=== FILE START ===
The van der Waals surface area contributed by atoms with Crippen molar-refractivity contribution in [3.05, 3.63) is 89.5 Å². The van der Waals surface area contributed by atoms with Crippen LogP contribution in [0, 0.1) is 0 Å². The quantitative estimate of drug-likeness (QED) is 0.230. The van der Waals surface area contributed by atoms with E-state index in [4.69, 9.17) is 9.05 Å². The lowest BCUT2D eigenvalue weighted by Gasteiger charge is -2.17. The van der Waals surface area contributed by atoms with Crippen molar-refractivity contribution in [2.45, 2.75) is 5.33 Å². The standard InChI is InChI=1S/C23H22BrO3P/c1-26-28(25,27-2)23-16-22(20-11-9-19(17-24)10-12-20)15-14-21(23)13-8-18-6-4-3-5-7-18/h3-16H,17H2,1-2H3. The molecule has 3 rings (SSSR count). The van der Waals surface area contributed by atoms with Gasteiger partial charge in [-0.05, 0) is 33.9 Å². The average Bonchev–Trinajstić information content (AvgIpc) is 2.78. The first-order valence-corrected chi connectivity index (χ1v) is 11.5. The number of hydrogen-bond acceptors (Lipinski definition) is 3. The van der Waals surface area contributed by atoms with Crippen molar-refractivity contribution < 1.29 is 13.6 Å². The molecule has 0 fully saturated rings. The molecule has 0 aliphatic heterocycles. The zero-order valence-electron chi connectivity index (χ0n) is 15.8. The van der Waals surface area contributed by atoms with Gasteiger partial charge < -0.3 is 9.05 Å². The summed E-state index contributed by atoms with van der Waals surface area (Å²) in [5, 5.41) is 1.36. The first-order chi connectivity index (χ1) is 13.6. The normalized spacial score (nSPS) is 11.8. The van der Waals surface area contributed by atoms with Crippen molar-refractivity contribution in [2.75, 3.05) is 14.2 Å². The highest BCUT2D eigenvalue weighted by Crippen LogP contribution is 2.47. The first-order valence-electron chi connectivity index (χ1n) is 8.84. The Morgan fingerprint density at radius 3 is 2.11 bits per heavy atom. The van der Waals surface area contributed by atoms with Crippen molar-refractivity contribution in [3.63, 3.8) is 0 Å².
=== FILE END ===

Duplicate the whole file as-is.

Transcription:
The van der Waals surface area contributed by atoms with Crippen molar-refractivity contribution in [3.05, 3.63) is 89.5 Å². The van der Waals surface area contributed by atoms with Crippen LogP contribution in [0, 0.1) is 0 Å². The quantitative estimate of drug-likeness (QED) is 0.230. The van der Waals surface area contributed by atoms with E-state index in [4.69, 9.17) is 9.05 Å². The lowest BCUT2D eigenvalue weighted by Gasteiger charge is -2.17. The van der Waals surface area contributed by atoms with Crippen molar-refractivity contribution in [2.45, 2.75) is 5.33 Å². The standard InChI is InChI=1S/C23H22BrO3P/c1-26-28(25,27-2)23-16-22(20-11-9-19(17-24)10-12-20)15-14-21(23)13-8-18-6-4-3-5-7-18/h3-16H,17H2,1-2H3. The molecule has 3 rings (SSSR count). The van der Waals surface area contributed by atoms with Gasteiger partial charge in [-0.05, 0) is 33.9 Å². The average Bonchev–Trinajstić information content (AvgIpc) is 2.78. The first-order valence-corrected chi connectivity index (χ1v) is 11.5. The number of hydrogen-bond acceptors (Lipinski definition) is 3. The van der Waals surface area contributed by atoms with Crippen molar-refractivity contribution < 1.29 is 13.6 Å². The molecule has 0 fully saturated rings. The molecule has 0 aliphatic heterocycles. The zero-order valence-electron chi connectivity index (χ0n) is 15.8. The van der Waals surface area contributed by atoms with Gasteiger partial charge < -0.3 is 9.05 Å². The summed E-state index contributed by atoms with van der Waals surface area (Å²) in [5, 5.41) is 1.36. The first-order chi connectivity index (χ1) is 13.6. The normalized spacial score (nSPS) is 11.8. The van der Waals surface area contributed by atoms with Crippen molar-refractivity contribution in [2.75, 3.05) is 14.2 Å². The highest BCUT2D eigenvalue weighted by Crippen LogP contribution is 2.47. The first-order valence-electron chi connectivity index (χ1n) is 8.84. The Morgan fingerprint density at radius 3 is 2.11 bits per heavy atom. The van der Waals surface area contributed by atoms with Crippen molar-refractivity contribution in [3.63, 3.8) is 0 Å².